Mariam Moussavian passed away unexpectedly on September 18, 2019. She was a beloved mother, daughter, grandmother, sister, aunt, niece, friend, colleague, and mentor. She is survived by her children, Moe (Michelle) and Hannah (Steve); her mother, Pari; her grandson, Justin; her sisters, Narguess (Jean-Pierre) and Leila (Rainer); and her brother Madjid (Cathy).
Mariam will always be remembered for her profound kindness and sense of compassion, along with her unwavering commitment to social justice. She touched hundreds of lives with her open heart, particularly in her work as a translator/interpreter (she was fluent in Farsi, French, Spanish and English), support worker, and advocate, and modeled an unparalleled humility and wisdom throughout her life.
She will be fondly remembered as an ideal mother for her children, an exceptionally caring and attentive daughter to her parents, a loving friend and confidante to anyone fortunate enough to know her, and a champion of human rights to her community.
~ The North Shore News (2019, October 9), Mariam Moussavian. Retrieved from www.legacy.com/obituaries/nsnews/obituary.aspx?n=mariam-moussavian&pid=194112569
Mariam was an active member and proud supporter of the North Shore Stroke Recovery Centre. She looked forward to attending the programs at the NSSRC and seldom declined to participate in any activities. To everyone at the Centre, her graciously warm and optimistic personality was contagious. Often one of the first to enthusiastically provide answers during mental aerobics and crosswords, Mariam was always knowledgeable, quick to answer and rarely thrown off her game. She faithfully attended exercises because staying fit was important to her and art therapy provided Mariam a sanctuary, where she could express herself by creating beautiful, meaningful art. Mariam’s presence will be greatly missed.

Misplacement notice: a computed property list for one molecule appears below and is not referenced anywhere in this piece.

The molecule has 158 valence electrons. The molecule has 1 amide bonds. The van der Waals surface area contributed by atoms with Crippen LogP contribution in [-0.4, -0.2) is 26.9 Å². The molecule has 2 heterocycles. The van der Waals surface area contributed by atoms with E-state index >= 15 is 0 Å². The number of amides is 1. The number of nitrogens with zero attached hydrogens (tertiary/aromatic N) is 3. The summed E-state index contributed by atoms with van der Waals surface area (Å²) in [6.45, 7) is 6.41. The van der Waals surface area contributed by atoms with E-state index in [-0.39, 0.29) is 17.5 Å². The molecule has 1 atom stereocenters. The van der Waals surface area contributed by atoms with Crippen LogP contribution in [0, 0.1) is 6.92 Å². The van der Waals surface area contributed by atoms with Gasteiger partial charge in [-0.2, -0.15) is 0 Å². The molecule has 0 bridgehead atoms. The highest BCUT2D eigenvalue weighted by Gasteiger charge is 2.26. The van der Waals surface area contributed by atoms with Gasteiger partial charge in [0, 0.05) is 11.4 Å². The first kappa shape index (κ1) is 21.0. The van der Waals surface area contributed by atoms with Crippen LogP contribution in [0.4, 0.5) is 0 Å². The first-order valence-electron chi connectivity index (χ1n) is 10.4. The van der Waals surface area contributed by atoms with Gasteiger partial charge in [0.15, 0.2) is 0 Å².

~ Karen Mah
Mariam was fairly quiet in our music therapy group – often receiving the music with closed eyes, moving her head to the music or mouthing the words to familiar songs. Much of the music she was familiar with was not in English and so her novel song suggestions for listening were welcomed by the group. Despite her being quiet, she would share a lot when prompted. During one session in particular, she was asked about how she knew the words to a certain Spanish song that was requested for listening. She shared that she used to teach Spanish and French, and that her first language was Farsi. She spoke of learning language in an organic way as in one must ‘live’ the language rather than simply ‘learn’ it. This wise sentiment stuck with me and I think it says a lot about what it means to speak a language – including the language of music.
~ Sam King